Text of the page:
Adult Children, Aging Parents and the Law

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By Jane Gross

Are children legally responsible for their parents’ care? (Susan Farley for The New York Times)At the end of my mother’s life, for six months, a year at most, Medicaid paid for her care in a nursing home. She was broke by then, after living on a pittance since she was widowed at 58, using the proceeds from her house to pay for six years of assisted living and part of her nursing home stay and never seeing a penny from a long-term care insurance policy that cost a bundle but covered none of what she needed. She had given my brother and me no up-front money to hasten her eligibility for Medicaid and died with $26 to her name and nothing to leave to her children. The good news was we didn’t even have to put her will in probate.

I share that so everyone will know that my mother wasn’t the elderly equivalent of a welfare queen. She played by the rules and earned a government handout the old fashioned way, and I never felt a second of guilt that Medicaid was footing the bill for her last miserable months on earth. That said, I sometimes wondered why adult children weren’t legally responsible for their parents’ financial support, assuming they had money in the bank. Don’t get me wrong; I didn’t want to pay for her $14,000-a-month (yes, $14,000) nursing home bill. But I could have, if truth be told, at least for a while.

So it fascinated me to learn that in 30 states, (PDF of 30-state list) adult children are legally responsible, at least on paper, to pay for necessities like food, clothing, shelter and medical attention for indigent parents. These statutes, known as filial responsibility laws, are modeled on the Elizabethan Poor Laws of 1601, which made blood relatives the primary source of support for family members, the elderly included. Public assistance was available only as a last resort.

The American colonies had similar laws to England’s — and they were enforced — until the advent of the New Deal, which created the Social Security system, intended to provide 45 percent of a worker’s pre-retirement wages. That would keep mom and dad afloat in the good old days. Civil or criminal cases seeking assistance or reimbursment from adult children all but stopped. But, even more significant to the quiet passing of filial responsibility was the introduction of Medicaid, in 1965, a pillar of the Great Society, which had eligibility requirements that seemed at odds with the existing state laws, even though courts had upheld their constitutionality.

Since Medicaid is an entitlement, not a program everyone pays into like Social Security or Medicare, the Federal government defines eligibility. And Federal law prohibits state Medicaid programs from looking at the finances of anyone other than the applicant or the applicant’s spouse. When the elderly exhaust their assets, individually or as a couple, the government steps in and pays for their long-term care. Adult children are not part of the Medicaid eligibility equation.

But Medicaid is in big trouble — cutting here, squeezing there — and will be inundated when baby boomers reach old age. The staggering cost of long-term care and the explosion in the number of people who will need it has prompted a second look at filial responsibility laws as a way to deal with the impending crisis. The National Center for Policy Analysis, a conservative policy group, identified contributions from adult children as one solution to increasing expenditures and insufficient revenues in a 2005 issue brief. A few law journal articles followed, most recently one earlier this year in The Elder Law Journal.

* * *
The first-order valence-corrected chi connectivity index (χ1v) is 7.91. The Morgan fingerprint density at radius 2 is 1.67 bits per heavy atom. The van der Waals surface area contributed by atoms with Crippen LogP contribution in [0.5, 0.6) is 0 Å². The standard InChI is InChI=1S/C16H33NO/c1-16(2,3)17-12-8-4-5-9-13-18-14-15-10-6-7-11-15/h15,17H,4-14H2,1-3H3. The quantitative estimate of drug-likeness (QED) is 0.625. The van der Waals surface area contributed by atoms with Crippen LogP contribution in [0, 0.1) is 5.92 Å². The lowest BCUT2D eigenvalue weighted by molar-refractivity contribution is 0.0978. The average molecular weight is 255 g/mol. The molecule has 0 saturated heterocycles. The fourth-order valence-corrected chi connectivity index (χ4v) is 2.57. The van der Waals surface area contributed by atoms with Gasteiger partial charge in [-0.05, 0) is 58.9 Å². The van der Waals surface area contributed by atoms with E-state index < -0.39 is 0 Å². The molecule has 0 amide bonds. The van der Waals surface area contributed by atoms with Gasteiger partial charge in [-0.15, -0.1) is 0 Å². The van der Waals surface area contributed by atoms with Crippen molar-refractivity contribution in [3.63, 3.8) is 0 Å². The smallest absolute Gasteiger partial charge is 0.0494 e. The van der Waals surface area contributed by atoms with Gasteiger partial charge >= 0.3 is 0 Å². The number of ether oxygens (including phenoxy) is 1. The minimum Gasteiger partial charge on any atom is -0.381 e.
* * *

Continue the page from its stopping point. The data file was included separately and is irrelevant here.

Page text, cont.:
The more temperate arguments about holding adult children responsible take into account the competing demands on their savings, if they have any, including college tuition and impending retirement. Also, most proponents of enforcing filial responsibility laws would exempt those who were abandoned in childhood and see to it that one sibling doesn’t get stuck while the others skip town.

Among the most thought provoking ideas in the journal articles are these from Allison E. Ross, in “Taking Care of Our Caretakers: Using Filial Responsibility Laws to Support the Elderly Beyond the Government’s Assistance.’’ Would enforcing these laws encourage families to plan for the costs associated with the end of life, as they do for the costs at the beginning? Would the transfer of assets from parent to child as an inheritance protection plan stop if the children would then have to spend that money on their parents? And would the quality of life for the institutionalized elderly improve if adult children supplemented rather than replaced the government’s support? That’s what most of us do informally anyhow.

From Jane: I have replied directly to some of the comments below but also wanted to offer a general clarification. It was not my intent to suggest that filial responsibility laws were fair, wise or likely, in this day and age, to ever be enforced again. I simply was interested, personally and intellectually, in exploring whether such laws existed now or ever had and, if so, whether there was any movement, however limited or far-fetched, to revisit the question under current conditions vis a vis Medicaid.

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